Athletes taking part in sailing races during the 2020 Tokyo Olympic Games and thousands of spectators could be killed or injured if an offshore earthquake triggered a tsunami that hits the venue, according to one of Japan’s foremost crisis management experts.
Nobuaki Shimizu, a professor at Aichi Prefectural University, told local media that emergency routes away from the coast were inadequate, particularly for the very young, seniors and people using wheelchairs.
An inspection for an emergency evacuation route revealed it was as challenging as “mountain climbing”, the professor told the Mainichi newspaper.
Shimizu estimated it would take thousands of spectators “at least one hour” to reach the designated evacuation point for the area, and that “buildings along the route could collapse due to a quake”.
The sailing events are expected to be held at Shonan Port, about 60km south of central Tokyo in Kanagawa Prefecture.
A simulation drawn up by a private company on behalf of the prefectural government in 2017 indicated that a magnitude-8.2 earthquake – about the same size as the 1923 tremor that caused widespread destruction in Tokyo and Yokohama – could trigger a major tsunami.
The simulation showed it would take as little as 90 seconds between an earthquake occurring and a tsunami reaching the shore. A tsunami of as little as 30cm “would cause casualties”, the report noted, while a tsunami of 1m would result in a 100-per-cent death rate.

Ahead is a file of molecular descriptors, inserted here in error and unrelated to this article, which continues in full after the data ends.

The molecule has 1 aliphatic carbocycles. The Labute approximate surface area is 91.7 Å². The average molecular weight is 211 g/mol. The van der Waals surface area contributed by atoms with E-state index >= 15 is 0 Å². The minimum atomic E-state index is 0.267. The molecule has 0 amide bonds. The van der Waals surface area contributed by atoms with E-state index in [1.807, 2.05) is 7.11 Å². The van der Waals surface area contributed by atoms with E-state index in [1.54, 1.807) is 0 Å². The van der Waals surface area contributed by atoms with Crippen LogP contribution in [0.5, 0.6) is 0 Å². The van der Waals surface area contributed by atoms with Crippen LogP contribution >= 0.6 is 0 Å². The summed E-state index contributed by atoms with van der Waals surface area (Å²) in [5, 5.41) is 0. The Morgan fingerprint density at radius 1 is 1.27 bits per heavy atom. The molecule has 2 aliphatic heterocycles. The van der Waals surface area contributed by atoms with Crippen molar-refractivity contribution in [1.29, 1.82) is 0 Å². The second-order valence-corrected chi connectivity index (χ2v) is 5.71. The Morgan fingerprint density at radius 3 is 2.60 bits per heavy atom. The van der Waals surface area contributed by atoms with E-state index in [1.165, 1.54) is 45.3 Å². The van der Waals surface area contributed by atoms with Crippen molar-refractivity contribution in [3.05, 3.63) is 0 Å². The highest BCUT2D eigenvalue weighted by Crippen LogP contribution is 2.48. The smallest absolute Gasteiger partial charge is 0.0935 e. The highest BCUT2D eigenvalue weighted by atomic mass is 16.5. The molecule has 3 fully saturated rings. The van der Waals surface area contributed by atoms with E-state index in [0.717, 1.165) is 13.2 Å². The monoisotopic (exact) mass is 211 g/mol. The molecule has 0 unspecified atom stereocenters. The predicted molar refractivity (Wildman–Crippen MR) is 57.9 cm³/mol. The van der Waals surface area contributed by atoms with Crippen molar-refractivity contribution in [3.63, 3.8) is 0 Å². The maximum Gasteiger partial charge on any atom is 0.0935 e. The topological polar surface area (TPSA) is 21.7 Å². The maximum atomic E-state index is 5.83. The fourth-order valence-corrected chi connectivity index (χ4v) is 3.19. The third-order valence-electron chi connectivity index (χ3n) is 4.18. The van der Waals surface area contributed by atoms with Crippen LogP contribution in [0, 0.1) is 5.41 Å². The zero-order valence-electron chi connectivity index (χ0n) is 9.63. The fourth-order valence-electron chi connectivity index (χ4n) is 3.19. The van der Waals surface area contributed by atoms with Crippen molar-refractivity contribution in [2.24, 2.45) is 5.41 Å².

The earthquake that struck northeast Japan in March 2011 triggered a tsunami that reached estimated heights above 40m and travelled up to 10km inland.
With memories of the devastation caused by that disaster still fresh – and seismologists warning that the Kanto region is overdue a major quake – organisers of the sailing events agreed in January to reduce the number of spectators from a maximum of 5,000 to 3,300, according to national broadcaster NHK.
The number of people in the area during events will nevertheless still come to around 5,000 when athletes, support staff, games officials, media and security staff are included.
In a statement, officials of the organising committee said, “Tokyo 2020 acknowledges the tsunami impact simulation exercise that was carried out by the Kanagawa Prefectural authorities, and has formulated an evacuation plan to address the scenarios they simulated.
“Taking into account the level of assumed damage caused by any such tsunami, we have estimated the number of people that could safely be evacuated, and we have accordingly reduced the maximum capacity of the venue from the 7,000-plus people included in our original bid to 5,700.
“Excluding athletes, staff and media representatives, the spectator capacity has been reduced to 3,300 people,” it added. “As a result of this verification exercise, we have established that all 5,700 people would be able to evacuate to six designated facilities in the vicinity of the venue itself and in surrounding hilly areas.
“We are working on formulating safety procedures through the training and education of staff in the safe evacuation of those affected in any such occurrence, and by establishing evacuation procedures in cooperation with local authorities and other related parties.
“Based on the above, we will continue to share all relevant event information and any necessary alerts and updates with spectators during the Games.”
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